Check out Rayyan’s video on climate action below. If you aren’t inspired to take action to save the planet after watching this, then there is no hope for the world.
If you’re after resources to use in your classroom to help your students learn and take action around the SDGs, click here.
A fun way for educators and parents to learn about the SDGs with their students or children is the #17DaysToLearn Challenge. A self-directed challenge whereby young people learn about and take action around each of the 17 goals. Read about how Kings Hospital School in Dublin used the #17DaysToLearn challenge here.
Check out these blogs on the SDGs…
In her first blog for Makematic, Dublin based, European Studies and Modern Foreign Languages Teacher, Victoria Malcolm talks about how she successfully took her classes online.
March 12th, 2020 – We are sent home from school with hardly enough time to think about which books we might need for a period of lockdown. After all, none of us have done this before. Teach all their classes from home. Whilst simultaneously running primary school classes for our kids, queuing everywhere for everything, learning how to keep a safe distance and minding ourselves and others in this “new normal”.
In the weeks running up to the lockdown in my school, a huge amount of work had gone on in the background to help us make the move to online learning. We had chosen Google Classroom as our means of communication and collaboration, as many colleagues were already using this. That said, having a class set up on Google Classroom and being relatively confident using it did not in any way prepare me for the demands of online teaching. In the space of a week, we went from never having heard of Zoom to black belt proficiency as we struggled to work out how we could best provide some sort of continuity of learning for our students. Add to this the ever-increasing saga that was Calculated Grades and the worry that kept you awake at night wondering had you done everything you could to make sure that your 6th Form students received a fair, reflective grade.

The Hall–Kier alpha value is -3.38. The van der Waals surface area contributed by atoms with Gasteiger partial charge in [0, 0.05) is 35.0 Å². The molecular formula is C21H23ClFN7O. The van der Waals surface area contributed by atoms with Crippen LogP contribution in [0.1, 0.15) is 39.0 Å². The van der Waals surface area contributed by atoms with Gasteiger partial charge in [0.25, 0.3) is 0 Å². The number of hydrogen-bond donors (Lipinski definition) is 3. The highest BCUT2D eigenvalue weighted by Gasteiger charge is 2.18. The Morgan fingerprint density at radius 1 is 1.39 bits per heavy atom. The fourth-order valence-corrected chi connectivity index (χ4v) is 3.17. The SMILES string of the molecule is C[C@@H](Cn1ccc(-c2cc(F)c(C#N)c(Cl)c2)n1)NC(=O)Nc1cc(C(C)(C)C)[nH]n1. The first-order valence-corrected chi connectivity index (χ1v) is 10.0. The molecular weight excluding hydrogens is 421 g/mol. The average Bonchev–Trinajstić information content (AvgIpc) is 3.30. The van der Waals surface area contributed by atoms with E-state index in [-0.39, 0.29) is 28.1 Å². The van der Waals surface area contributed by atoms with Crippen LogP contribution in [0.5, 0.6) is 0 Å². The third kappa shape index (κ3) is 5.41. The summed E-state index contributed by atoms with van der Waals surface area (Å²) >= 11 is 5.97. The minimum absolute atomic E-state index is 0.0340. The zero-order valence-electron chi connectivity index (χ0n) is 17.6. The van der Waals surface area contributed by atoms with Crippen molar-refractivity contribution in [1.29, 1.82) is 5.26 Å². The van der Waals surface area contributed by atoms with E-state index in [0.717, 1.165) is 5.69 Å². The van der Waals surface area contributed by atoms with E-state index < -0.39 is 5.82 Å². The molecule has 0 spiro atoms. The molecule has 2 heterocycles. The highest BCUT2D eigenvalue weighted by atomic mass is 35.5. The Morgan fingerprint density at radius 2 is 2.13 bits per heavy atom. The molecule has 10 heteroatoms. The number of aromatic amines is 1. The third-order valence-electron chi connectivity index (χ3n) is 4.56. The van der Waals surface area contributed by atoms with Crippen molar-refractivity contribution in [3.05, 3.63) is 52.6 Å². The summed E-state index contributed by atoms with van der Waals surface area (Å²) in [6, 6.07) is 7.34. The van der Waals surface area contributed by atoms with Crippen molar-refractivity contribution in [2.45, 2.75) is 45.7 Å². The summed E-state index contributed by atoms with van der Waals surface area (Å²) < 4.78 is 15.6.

Five Months Later …
Fast forward to August 2020 and we are once again consumed by thoughts of school. Are those same classrooms that we longed for in the dark days of April really safe for us to go back to? How will lockdown have affected our colleagues and our students? Will we have everyone back at school? What happens if there is an outbreak of the virus in our school? It is this last question that causes me to look back at my experience of online learning and ask myself what worked, remember – with blushing cheeks – what didn’t and think about how to incorporate this into a plan of action for the new term where online learning may, once again, play a key role in our classrooms.
Zoom Actually Works
What worked? Zoom, surprisingly. Thankfully, all the internet horror stories of suddenly finding yourself in Johnny’s bedroom, watching him eat breakfast in bed at 11am and go through his German homework at the same time weren’t borne out – in my classes at least. An online code of behaviour is, however, non-negotiable.
Set basic rules of engagement for your students:
- Behave as you would in class,
- Dress appropriately,
- Have all the class materials you need for the lesson,
- Be patient and respect others.
Webcam On or Off?
Decide from the outset whether you want cameras on or off, your own included –
often a quick check-in at the start of the class and a quick round-up at the end is enough with cameras on but it depends on the activity.
Here are some ways I navigated this:
- For my Modern Foreign Languages (MFL) classes, we were building towards an online oral exam as part of the end of year assessment, so being able to see one another was important.
- If I was working on a grammar point, however, the cameras would be off. No need for us to see the pain etched on one another’s faces.
Private Chats and Breakout Rooms
But it’s not just the webcam, it’s the private chat function and the breakout rooms that were a game changer and is something I would love to be able to do in my real-life classroom! Here’s how: